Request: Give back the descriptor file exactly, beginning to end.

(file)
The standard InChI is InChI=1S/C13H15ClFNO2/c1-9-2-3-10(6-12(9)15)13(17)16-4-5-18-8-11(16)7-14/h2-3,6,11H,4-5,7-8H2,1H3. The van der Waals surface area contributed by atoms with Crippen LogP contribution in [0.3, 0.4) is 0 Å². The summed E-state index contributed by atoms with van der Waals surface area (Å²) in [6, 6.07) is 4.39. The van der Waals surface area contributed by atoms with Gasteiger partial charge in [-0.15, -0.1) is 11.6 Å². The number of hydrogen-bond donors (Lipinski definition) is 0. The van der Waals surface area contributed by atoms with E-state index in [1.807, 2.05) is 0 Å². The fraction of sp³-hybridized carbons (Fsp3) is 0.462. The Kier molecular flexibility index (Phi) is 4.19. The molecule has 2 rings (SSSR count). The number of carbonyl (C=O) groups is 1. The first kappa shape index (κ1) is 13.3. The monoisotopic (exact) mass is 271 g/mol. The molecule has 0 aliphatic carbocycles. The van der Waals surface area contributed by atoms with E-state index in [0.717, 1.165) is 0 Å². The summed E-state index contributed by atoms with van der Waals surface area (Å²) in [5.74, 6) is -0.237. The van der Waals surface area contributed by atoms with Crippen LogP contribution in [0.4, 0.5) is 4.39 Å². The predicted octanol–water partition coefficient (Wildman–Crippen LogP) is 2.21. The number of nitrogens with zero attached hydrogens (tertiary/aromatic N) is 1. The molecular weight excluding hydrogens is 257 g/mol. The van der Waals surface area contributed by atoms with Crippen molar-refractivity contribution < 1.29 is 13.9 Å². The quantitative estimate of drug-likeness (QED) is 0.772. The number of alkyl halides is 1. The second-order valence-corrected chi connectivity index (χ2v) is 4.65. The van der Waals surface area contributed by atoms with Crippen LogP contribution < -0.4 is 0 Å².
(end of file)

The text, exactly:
The standard InChI is InChI=1S/C13H15ClFNO2/c1-9-2-3-10(6-12(9)15)13(17)16-4-5-18-8-11(16)7-14/h2-3,6,11H,4-5,7-8H2,1H3. The van der Waals surface area contributed by atoms with Crippen LogP contribution in [0.3, 0.4) is 0 Å². The summed E-state index contributed by atoms with van der Waals surface area (Å²) in [6, 6.07) is 4.39. The van der Waals surface area contributed by atoms with Gasteiger partial charge in [-0.15, -0.1) is 11.6 Å². The number of hydrogen-bond donors (Lipinski definition) is 0. The van der Waals surface area contributed by atoms with E-state index in [1.807, 2.05) is 0 Å². The fraction of sp³-hybridized carbons (Fsp3) is 0.462. The Kier molecular flexibility index (Phi) is 4.19. The molecule has 2 rings (SSSR count). The number of carbonyl (C=O) groups is 1. The first kappa shape index (κ1) is 13.3. The monoisotopic (exact) mass is 271 g/mol. The molecule has 0 aliphatic carbocycles. The van der Waals surface area contributed by atoms with E-state index in [0.717, 1.165) is 0 Å². The summed E-state index contributed by atoms with van der Waals surface area (Å²) in [5.74, 6) is -0.237. The van der Waals surface area contributed by atoms with Crippen LogP contribution in [0.4, 0.5) is 4.39 Å². The predicted octanol–water partition coefficient (Wildman–Crippen LogP) is 2.21. The number of nitrogens with zero attached hydrogens (tertiary/aromatic N) is 1. The molecular weight excluding hydrogens is 257 g/mol. The van der Waals surface area contributed by atoms with Crippen molar-refractivity contribution < 1.29 is 13.9 Å². The quantitative estimate of drug-likeness (QED) is 0.772. The number of alkyl halides is 1. The second-order valence-corrected chi connectivity index (χ2v) is 4.65. The van der Waals surface area contributed by atoms with Crippen LogP contribution < -0.4 is 0 Å².